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No Need for Knee-Jerk Bank Bashing in New Zealand

By   /  September 19, 2018  /  Comments Off on No Need for Knee-Jerk Bank Bashing in New Zealand

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Source: ACT Party

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Submitters to the Finance and Expenditure Committee showed that New Zealand can afford to spare itself a round of bank bashing.

“Consumer New Zealand presented pitiful evidence,” says ACT Leader David Seymour. “They showed a few people they knew of anecdotally had been sold insurance they didn’t need and, with some exacerbation, revealed the predictable news that banks try to upsell their customers extra products.”

Under questioning, Consumer New Zealand could not say how banks operating in New Zealand compared with those operating in Australia. When asked, ‘on a scale of 1-10, 10 being bad and representing the behaviour of Australian banks, where would you rate New Zealand banks?’ Consumer New Zealand said ‘that’s a hard question for us to answer.’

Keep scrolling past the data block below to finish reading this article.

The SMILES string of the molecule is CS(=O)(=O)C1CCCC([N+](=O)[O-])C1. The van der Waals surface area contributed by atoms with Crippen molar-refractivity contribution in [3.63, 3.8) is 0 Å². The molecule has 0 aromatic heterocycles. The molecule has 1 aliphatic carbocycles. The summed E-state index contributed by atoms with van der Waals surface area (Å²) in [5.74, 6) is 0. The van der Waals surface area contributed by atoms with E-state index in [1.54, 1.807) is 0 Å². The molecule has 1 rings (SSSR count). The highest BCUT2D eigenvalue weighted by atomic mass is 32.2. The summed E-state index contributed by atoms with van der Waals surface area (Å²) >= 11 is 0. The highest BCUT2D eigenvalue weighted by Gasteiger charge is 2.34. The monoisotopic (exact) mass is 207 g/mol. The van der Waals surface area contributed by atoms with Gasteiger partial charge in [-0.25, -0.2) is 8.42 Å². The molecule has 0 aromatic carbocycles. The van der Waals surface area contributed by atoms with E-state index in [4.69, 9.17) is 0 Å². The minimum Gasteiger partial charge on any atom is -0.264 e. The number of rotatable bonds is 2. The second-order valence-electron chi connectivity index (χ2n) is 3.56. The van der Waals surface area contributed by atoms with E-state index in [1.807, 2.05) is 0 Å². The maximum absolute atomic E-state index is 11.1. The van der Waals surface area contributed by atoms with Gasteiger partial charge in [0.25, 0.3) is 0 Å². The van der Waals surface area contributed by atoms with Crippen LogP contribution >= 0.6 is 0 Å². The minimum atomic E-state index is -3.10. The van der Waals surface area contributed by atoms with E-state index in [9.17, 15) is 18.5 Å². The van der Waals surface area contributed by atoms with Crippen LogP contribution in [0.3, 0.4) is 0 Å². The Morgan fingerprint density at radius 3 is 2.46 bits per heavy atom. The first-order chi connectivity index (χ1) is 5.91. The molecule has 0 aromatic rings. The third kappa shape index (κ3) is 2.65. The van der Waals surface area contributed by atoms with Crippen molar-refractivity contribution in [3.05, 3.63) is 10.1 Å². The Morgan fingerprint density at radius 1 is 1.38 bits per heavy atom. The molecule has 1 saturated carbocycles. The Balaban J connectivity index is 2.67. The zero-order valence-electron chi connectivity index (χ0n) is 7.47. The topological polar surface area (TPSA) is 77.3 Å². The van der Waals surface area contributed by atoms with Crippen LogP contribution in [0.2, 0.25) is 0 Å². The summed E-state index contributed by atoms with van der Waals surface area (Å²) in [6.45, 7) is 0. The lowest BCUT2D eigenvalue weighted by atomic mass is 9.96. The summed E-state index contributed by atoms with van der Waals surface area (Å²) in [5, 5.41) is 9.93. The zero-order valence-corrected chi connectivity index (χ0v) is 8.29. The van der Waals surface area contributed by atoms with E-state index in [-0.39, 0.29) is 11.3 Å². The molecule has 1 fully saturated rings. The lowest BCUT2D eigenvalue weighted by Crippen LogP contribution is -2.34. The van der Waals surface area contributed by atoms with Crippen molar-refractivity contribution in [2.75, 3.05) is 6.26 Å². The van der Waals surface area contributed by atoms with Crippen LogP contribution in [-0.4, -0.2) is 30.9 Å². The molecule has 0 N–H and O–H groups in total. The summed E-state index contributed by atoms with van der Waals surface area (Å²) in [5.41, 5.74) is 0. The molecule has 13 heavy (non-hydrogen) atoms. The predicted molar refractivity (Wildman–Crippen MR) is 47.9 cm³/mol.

The Banking Ombudsman, ‘claiming to be the canary in the coal mine,’ submitted that the New Zealand banking system is functioning well compared with Australia’s. Significantly, they said the systematic abuses found in Australia do not exist here. They went on to agree it would be implausible that the Banking Ombudsman would not be aware of what’s happening in the sector, given the level of engagement they have with bank customers.

“There is a real danger to exaggerating problems in any industry, and the danger is knee-jerk regulation that leaves industries hog tied in red tape,” says Mr Seymour.  

“The financial sector is already regulated by the Commerce Commission, the Reserve Bank, and the Financial Markets Authority. 

“Already, practitioners complain of burdensome red tape and regulation. The worst thing that could happen is further regulation of the sector, adding costs to solve no problem.

“It is important to recognise that just because something happens in Australia, does not mean it happens here. In cricket, Australians bowl underarm and tamper with the ball but New Zealanders play fair. It may just be that the problem with banking in Australia is cultural, not systematic.”

MIL OSI

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